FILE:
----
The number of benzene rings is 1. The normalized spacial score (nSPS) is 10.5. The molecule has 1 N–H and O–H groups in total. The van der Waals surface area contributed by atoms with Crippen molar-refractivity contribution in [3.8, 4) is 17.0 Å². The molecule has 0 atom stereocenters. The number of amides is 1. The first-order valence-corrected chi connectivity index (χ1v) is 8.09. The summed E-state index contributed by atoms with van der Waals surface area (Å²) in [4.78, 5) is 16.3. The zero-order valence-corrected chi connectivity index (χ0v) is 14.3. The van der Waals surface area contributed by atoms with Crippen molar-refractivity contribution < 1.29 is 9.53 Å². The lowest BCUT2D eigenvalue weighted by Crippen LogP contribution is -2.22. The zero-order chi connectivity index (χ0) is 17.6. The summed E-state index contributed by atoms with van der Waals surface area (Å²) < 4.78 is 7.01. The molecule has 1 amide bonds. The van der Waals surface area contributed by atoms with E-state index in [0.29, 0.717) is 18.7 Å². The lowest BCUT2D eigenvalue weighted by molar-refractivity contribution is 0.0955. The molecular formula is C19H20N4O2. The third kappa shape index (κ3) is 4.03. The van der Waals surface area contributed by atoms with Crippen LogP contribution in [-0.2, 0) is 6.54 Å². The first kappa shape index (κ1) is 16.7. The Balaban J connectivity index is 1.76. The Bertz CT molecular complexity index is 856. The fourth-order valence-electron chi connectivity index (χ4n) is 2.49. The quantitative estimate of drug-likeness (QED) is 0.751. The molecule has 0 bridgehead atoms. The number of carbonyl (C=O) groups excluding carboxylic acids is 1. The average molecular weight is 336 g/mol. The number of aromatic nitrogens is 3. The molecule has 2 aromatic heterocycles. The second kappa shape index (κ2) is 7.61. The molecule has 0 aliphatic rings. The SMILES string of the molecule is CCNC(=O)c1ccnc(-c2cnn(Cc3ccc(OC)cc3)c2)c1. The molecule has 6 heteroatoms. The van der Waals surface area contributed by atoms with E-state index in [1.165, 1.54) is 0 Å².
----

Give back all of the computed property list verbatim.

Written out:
The number of benzene rings is 1. The normalized spacial score (nSPS) is 10.5. The molecule has 1 N–H and O–H groups in total. The van der Waals surface area contributed by atoms with Crippen molar-refractivity contribution in [3.8, 4) is 17.0 Å². The molecule has 0 atom stereocenters. The number of amides is 1. The first-order valence-corrected chi connectivity index (χ1v) is 8.09. The summed E-state index contributed by atoms with van der Waals surface area (Å²) in [4.78, 5) is 16.3. The zero-order valence-corrected chi connectivity index (χ0v) is 14.3. The van der Waals surface area contributed by atoms with Crippen molar-refractivity contribution < 1.29 is 9.53 Å². The lowest BCUT2D eigenvalue weighted by Crippen LogP contribution is -2.22. The zero-order chi connectivity index (χ0) is 17.6. The summed E-state index contributed by atoms with van der Waals surface area (Å²) < 4.78 is 7.01. The molecule has 1 amide bonds. The van der Waals surface area contributed by atoms with E-state index in [0.29, 0.717) is 18.7 Å². The lowest BCUT2D eigenvalue weighted by molar-refractivity contribution is 0.0955. The molecular formula is C19H20N4O2. The third kappa shape index (κ3) is 4.03. The van der Waals surface area contributed by atoms with Crippen LogP contribution in [-0.2, 0) is 6.54 Å². The first kappa shape index (κ1) is 16.7. The Balaban J connectivity index is 1.76. The Bertz CT molecular complexity index is 856. The fourth-order valence-electron chi connectivity index (χ4n) is 2.49. The quantitative estimate of drug-likeness (QED) is 0.751. The molecule has 0 bridgehead atoms. The number of carbonyl (C=O) groups excluding carboxylic acids is 1. The average molecular weight is 336 g/mol. The number of aromatic nitrogens is 3. The molecule has 2 aromatic heterocycles. The second kappa shape index (κ2) is 7.61. The molecule has 0 aliphatic rings. The SMILES string of the molecule is CCNC(=O)c1ccnc(-c2cnn(Cc3ccc(OC)cc3)c2)c1. The molecule has 6 heteroatoms. The van der Waals surface area contributed by atoms with E-state index in [1.165, 1.54) is 0 Å².